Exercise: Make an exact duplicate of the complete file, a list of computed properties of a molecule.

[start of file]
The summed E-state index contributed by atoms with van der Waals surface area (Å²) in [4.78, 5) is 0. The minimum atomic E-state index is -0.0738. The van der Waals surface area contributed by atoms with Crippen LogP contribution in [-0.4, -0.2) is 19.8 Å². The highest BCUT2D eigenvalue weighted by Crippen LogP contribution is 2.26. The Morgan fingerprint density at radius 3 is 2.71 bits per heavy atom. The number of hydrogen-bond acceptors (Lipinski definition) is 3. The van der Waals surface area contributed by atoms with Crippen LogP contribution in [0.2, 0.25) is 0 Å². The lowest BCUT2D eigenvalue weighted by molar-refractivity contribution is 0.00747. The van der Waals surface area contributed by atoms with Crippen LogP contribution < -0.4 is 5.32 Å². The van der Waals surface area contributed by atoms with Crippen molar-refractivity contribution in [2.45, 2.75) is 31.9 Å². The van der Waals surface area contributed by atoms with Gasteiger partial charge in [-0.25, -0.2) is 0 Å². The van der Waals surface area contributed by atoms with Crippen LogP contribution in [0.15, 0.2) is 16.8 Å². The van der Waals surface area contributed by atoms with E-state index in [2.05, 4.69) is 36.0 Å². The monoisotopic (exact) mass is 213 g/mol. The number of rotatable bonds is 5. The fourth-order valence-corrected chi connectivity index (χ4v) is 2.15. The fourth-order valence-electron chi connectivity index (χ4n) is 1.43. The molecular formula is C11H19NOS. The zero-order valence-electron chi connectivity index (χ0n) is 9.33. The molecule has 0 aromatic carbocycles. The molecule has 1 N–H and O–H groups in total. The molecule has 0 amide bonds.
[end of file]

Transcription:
The summed E-state index contributed by atoms with van der Waals surface area (Å²) in [4.78, 5) is 0. The minimum atomic E-state index is -0.0738. The van der Waals surface area contributed by atoms with Crippen LogP contribution in [-0.4, -0.2) is 19.8 Å². The highest BCUT2D eigenvalue weighted by Crippen LogP contribution is 2.26. The Morgan fingerprint density at radius 3 is 2.71 bits per heavy atom. The number of hydrogen-bond acceptors (Lipinski definition) is 3. The van der Waals surface area contributed by atoms with Crippen LogP contribution in [0.2, 0.25) is 0 Å². The lowest BCUT2D eigenvalue weighted by molar-refractivity contribution is 0.00747. The van der Waals surface area contributed by atoms with Crippen LogP contribution < -0.4 is 5.32 Å². The van der Waals surface area contributed by atoms with Crippen molar-refractivity contribution in [2.45, 2.75) is 31.9 Å². The van der Waals surface area contributed by atoms with Gasteiger partial charge in [-0.25, -0.2) is 0 Å². The van der Waals surface area contributed by atoms with Crippen LogP contribution in [0.15, 0.2) is 16.8 Å². The van der Waals surface area contributed by atoms with E-state index in [2.05, 4.69) is 36.0 Å². The monoisotopic (exact) mass is 213 g/mol. The number of rotatable bonds is 5. The fourth-order valence-corrected chi connectivity index (χ4v) is 2.15. The fourth-order valence-electron chi connectivity index (χ4n) is 1.43. The molecular formula is C11H19NOS. The zero-order valence-electron chi connectivity index (χ0n) is 9.33. The molecule has 0 aromatic carbocycles. The molecule has 1 N–H and O–H groups in total. The molecule has 0 amide bonds.